What did Obama ever do for Africa? Quite a lot actually, argues former US Ambassador to Tanzania Charles R. Stith
With Barack Obama’s recent whirlwind of activity around Africa, I’m reminded that it was almost eight years ago that Africans on the continent and in the diaspora waited with bated breadth for his presidency to begin and, hopefully, with it a new era in US-Africa relations.
When Obama was elected in 2008, the celebrations in Africa were as enthusiastic as those in America. For Africa, there was obvious pride that comes with seeing one of its sons elected to arguably the most powerful political post in the world. There was also the expectation that he might set new benchmarks of cooperation between the US and the continent.
At the time Obama was inaugurated, the US economy was suffering from the financial crisis and the US was fighting wars on two fronts. Under such circumstances, it was understandable that Africa was not at the top of the President’s agenda. That said, Obama visited Ghana in 2009 and spoke of Africa’s promise. Including his most recent trip, he will have visited the continent three times. The First Lady and his daughters have visited the continent as well. This attention, if nothing else, has contributed to changing the narrative about Africa’s prospects and reputation as a place of extraordinary opportunities.
The past year, the Obama administration has been particularly focused on its Africa agenda. From the African Leaders Summit a year ago, to the Power Africa Initiative, to renewing the Africa Growth and Opportunity Act (AGOA), to his swansong trip to Kenya and Ethiopia, Obama has kept the US on track in its effort to engage Africa as a partner rather than patron.
The African Leader’s Summit in August 2014 was historic. With similar summits having been hosted by China, India, and Europe, the Summit was meant to keep the US competitive on the continent. By all accounts, it achieved that aim.
The summit was not simply good politics; it provided an opportunity for the President to push US economic interests. During the event, Obama raised the prominence of his Power Africa initiative. Since last year’s announcement, US companies have closed more than $20bn in deals. US companies like GE have stepped up in major ways.
In July, I attended an event at the White House celebrating the renewal of AGOA. Since the Bill’s initial passage during the Clinton administration, there have been debates about the extent to which it has helped increase African exports to the US. What is not debatable is that the amount of trade between Africa and US has increased since the bill was enacted. As Africa becomes more competitive, AGOA is an important weapon in the US arsenal to keep it in the game. China has become increasingly engaged, as has Europe. Given the increased competition, if AGOA were to have lapsed it would have been the wrong message at the wrong time. African governments would have interpreted AGOA’s lapse as a lack of commitment, which is exactly counter to the message Obama wanted to give when signing it.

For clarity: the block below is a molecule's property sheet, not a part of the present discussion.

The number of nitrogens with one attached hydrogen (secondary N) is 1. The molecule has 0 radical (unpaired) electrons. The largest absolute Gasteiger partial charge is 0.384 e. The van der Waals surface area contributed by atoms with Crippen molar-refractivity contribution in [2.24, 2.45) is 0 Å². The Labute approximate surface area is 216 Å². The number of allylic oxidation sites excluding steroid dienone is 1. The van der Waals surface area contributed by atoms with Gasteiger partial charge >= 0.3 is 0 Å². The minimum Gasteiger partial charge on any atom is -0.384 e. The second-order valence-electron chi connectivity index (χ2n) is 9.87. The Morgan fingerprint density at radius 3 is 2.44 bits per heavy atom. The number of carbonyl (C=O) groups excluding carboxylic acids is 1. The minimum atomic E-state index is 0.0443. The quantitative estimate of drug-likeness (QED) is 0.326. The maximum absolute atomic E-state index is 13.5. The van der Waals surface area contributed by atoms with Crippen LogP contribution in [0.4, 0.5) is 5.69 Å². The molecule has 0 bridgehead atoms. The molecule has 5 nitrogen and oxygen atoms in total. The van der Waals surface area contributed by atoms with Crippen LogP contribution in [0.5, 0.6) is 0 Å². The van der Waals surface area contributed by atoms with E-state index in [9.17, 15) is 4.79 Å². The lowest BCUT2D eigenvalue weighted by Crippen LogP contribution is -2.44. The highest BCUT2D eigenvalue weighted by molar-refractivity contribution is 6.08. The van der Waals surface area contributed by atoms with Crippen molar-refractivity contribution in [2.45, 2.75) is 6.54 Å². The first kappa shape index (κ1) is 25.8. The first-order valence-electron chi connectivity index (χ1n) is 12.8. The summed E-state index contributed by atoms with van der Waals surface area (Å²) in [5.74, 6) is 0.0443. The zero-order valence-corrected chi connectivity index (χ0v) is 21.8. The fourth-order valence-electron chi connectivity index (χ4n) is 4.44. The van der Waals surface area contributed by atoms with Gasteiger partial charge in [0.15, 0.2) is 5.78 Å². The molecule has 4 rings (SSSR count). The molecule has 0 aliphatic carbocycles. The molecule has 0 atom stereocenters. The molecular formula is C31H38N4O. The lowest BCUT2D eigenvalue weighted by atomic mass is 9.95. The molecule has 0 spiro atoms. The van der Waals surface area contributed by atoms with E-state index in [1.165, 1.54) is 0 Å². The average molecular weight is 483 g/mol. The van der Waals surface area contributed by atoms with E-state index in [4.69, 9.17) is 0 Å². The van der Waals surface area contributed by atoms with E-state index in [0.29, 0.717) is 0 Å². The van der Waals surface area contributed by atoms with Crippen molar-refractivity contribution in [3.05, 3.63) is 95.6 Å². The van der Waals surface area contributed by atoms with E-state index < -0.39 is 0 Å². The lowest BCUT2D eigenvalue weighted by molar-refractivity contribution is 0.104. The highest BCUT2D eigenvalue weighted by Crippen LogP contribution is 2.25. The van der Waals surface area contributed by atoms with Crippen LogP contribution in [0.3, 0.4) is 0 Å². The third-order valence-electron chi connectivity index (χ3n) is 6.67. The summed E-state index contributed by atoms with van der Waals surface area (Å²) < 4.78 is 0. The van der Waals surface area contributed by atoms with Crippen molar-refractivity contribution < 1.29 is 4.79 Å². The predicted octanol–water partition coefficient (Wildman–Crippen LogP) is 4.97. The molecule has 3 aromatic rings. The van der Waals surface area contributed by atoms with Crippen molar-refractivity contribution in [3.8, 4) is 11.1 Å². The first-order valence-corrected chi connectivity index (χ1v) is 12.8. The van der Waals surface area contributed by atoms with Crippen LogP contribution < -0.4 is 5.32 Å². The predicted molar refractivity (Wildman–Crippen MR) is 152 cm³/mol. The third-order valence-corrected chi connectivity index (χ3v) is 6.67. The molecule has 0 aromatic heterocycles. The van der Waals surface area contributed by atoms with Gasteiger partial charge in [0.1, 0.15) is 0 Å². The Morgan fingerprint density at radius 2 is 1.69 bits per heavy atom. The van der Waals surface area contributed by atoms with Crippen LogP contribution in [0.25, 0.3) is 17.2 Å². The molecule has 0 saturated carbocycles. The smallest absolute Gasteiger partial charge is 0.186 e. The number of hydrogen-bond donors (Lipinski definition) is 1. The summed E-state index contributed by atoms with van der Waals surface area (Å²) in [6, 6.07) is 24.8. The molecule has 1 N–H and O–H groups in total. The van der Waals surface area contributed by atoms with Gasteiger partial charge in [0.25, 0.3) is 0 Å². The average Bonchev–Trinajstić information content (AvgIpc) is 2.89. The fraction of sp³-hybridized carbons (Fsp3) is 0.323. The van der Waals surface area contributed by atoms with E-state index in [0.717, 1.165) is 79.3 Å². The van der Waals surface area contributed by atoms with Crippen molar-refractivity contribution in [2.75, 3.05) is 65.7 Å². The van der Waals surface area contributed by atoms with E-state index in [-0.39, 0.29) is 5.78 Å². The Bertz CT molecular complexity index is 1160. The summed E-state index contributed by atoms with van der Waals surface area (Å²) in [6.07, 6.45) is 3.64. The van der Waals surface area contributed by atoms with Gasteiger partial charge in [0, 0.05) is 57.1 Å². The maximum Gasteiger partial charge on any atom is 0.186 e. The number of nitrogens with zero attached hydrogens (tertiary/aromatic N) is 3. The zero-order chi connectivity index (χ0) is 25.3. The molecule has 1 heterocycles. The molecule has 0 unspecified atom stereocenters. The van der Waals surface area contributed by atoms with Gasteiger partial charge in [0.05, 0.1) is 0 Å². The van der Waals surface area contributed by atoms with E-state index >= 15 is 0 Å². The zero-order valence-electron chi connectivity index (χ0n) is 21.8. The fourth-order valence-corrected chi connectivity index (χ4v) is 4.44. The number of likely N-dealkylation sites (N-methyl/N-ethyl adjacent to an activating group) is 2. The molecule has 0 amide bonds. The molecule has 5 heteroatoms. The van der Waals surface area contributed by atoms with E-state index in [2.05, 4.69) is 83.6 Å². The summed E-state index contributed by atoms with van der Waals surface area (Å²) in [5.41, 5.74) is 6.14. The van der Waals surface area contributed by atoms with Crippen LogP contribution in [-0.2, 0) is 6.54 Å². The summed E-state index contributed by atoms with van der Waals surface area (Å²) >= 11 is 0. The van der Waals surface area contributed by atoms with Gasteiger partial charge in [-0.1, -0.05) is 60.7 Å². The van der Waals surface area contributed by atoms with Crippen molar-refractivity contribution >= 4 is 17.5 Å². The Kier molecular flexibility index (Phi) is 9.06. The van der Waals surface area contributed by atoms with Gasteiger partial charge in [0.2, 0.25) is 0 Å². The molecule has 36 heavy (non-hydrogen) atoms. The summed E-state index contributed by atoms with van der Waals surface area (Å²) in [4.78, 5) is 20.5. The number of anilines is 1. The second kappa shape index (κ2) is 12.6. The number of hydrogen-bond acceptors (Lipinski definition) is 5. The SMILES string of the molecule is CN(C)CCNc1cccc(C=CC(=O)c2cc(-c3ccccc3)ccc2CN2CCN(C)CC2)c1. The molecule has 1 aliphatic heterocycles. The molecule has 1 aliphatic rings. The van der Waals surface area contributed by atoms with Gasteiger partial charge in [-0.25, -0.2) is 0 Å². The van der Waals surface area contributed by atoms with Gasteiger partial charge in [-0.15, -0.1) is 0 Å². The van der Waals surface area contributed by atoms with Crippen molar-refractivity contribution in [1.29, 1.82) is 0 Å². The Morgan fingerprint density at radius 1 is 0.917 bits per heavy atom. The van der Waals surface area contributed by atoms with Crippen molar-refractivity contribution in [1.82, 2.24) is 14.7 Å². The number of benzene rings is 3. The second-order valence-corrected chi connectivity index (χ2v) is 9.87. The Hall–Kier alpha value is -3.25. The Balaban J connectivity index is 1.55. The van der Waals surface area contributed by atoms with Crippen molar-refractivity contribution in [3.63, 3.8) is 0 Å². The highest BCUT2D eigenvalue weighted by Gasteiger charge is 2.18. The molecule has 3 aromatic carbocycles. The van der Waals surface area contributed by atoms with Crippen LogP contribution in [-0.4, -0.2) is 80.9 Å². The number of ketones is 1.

“Now that it’s been renewed, AGOA will be central to our efforts to boost the trade and investment that supports hundreds of thousands of jobs both in Africa and the United States, creating opportunities for all of us,” he said. “And I’m especially pleased that AGOA will continue to encourage good governance and labour and human rights.”
He went on to announce that his administration will “host the next business forum, next year”. It will be an opportunity, he said, “to help unleash the growth and opportunity that we know Africa is capable of…[furthering] progress that delivers more hope and more progress to Africans across the continent, and more jobs and growth here in the United States.”
A final goodbye?
Following the reauthorisation of AGOA, the President headed to Kenya and Ethiopia. The President’s trip to Kenya could not be a better swansong, if this is it, and there was an air of excitement about the return of one of Africa’s favourite sons. Everything everywhere was spit-shined and polished.
On the eve of his departure, Obama noted with pride that he has visited the continent more than any US President in history and was to be the first to address the African Union.
As the final chapter of the Obama presidency takes shape, the commitment to Africa is writ large. The sum and substance of what we have seen from his administration regarding Africa is that it has continued to put meat on the bone as it relates to the breadth of programmes and investment by the US in Africa.
As Obama said, on the eve of what could be his final trip to Africa as President:
“My trip, although not long…reflects a truth that has guided my approach to Africa. Despite its many challenges – and we have to be clear-eyed about all the challenges that the continent still faces – Africa is a place of incredible dynamism. [It has] some of the fastest growing markets in the world, extraordinary people, extraordinary resilience. And, it has the potential to be the next centre of global economic growth.”
Whether Obama’s legacy in Africa will be the standard by which all other US presidents will be judged is something only time will tell.
But what is inarguable is that he has built on the foundation laid by his predecessors and in doing so has advanced the ball in a way that will make it difficult for those that follow to reverse the course the US is on.
Charles R. Stith served as US Ambassador to Tanzania during the Clinton Administration. He is currently Chair of The Pula Group and member of the US Trade Representative’s Africa Trade Advisory Committee.